What makes stories work?

Last week, I attended a Washington Women In PR (WWPR) panel on “The Art of Storytelling.” WWPR’s Past President Debbie Friez has a great recap on the BurellesLuce blog.

While I agree with the concept that creating a story will help your organization to connect with its target audience, one thing was not answered. What makes the story work?

Danny Harris of People’s District said that stories help “show the texture,” which I take to mean give life and detail to otherwise dry and boring concepts. For instance, if I tell you I saw a homeless person on a street corner, that means nothing. But if I tell you that I stopped to talk to the homeless person, and he was able to tell me that because of a health issue he lost his job, and then his house, now you understand the situation. The story fills in the details.

Stories should be memorable, ideally. But then again, not every story, and certainly not corporate stories, is memorable.  Stories should aim to create recognition and let you find commonality with them through the details they impart. Yet what details will resonate with your audience?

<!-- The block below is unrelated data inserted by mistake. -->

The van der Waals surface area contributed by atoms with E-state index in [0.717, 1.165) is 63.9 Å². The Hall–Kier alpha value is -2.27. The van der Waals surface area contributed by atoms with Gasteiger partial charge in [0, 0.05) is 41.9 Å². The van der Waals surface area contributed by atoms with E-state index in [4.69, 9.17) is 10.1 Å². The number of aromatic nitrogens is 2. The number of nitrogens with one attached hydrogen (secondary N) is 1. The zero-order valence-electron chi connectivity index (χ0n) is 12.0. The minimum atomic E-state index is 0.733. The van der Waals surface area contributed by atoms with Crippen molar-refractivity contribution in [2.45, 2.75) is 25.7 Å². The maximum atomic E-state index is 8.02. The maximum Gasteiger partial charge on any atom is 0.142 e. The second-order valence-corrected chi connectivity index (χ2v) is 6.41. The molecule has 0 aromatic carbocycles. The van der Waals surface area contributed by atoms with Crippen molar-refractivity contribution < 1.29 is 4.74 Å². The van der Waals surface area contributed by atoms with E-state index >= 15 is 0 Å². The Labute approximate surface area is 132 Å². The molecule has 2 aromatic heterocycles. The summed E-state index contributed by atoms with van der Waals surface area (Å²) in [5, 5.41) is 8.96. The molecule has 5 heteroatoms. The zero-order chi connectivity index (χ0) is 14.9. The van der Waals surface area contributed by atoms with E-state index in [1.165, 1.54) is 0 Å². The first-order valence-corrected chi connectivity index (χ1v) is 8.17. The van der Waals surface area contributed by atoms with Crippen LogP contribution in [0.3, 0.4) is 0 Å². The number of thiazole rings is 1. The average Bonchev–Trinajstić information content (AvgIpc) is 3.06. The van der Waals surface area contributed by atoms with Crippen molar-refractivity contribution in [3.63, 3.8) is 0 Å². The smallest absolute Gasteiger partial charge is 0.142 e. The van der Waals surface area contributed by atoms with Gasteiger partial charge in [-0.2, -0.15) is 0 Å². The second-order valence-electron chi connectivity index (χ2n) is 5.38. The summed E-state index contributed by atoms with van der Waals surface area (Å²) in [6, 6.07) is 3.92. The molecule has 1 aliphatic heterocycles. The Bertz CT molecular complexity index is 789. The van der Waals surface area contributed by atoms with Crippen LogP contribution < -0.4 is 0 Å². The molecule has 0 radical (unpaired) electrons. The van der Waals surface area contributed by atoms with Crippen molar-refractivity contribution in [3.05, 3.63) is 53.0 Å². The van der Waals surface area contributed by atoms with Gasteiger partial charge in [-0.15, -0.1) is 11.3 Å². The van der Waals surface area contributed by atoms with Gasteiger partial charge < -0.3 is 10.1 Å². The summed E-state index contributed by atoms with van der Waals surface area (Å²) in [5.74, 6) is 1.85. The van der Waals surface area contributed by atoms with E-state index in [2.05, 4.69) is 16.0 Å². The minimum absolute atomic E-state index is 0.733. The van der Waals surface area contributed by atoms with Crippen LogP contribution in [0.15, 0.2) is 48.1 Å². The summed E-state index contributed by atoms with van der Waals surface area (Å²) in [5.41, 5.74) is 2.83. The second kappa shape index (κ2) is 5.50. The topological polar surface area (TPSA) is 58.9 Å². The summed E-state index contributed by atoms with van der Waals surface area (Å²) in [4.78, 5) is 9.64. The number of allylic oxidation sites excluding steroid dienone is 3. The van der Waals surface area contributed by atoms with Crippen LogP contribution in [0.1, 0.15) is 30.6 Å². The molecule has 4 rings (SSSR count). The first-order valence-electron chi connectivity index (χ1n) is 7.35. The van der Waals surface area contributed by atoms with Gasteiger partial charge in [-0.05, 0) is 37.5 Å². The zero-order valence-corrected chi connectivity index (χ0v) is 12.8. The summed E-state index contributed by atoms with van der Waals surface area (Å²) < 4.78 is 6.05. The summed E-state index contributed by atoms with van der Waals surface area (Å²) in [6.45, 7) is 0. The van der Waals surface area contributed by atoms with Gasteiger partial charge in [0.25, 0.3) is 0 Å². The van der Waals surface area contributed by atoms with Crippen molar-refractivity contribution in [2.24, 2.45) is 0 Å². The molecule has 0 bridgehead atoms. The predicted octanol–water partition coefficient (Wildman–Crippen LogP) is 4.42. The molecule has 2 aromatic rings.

One thing not one person on the panel said and which I think is absolutely critical for storytelling is this: authenticity.

Although it is a much-vaunted word (especially on social media), authenticity is a concept that is often lacking in marketing communications. When something doesn’t ring true it is because it is not authentic. Case in point:  my criticism of Pepco’s ads about customers being first. Those ads were simply not authentic. Why? Because anyone who has had to deal with Pepco knows that customers are NOT first. Same goes for Comcast (Here is a total aside, I went to Comcast to return equipment and saw a sign that said “Customers are our first priority.” Of course, the customer service office was a small cramped affair where a dozen people were waiting in line for one or two surly customer service reps. Yes, I am sure Comcast puts customers first.)

If you are going to use stories to relay your marketing message you have to be sure they are authentic. People see through the BS. And people who see through it will now have a really bad impression about your organization.

What do you think makes stories work?



About Deborah Brody

Deborah Brody writes and edits anything related to marketing communications. Most blog posts are written under the influence of caffeine.

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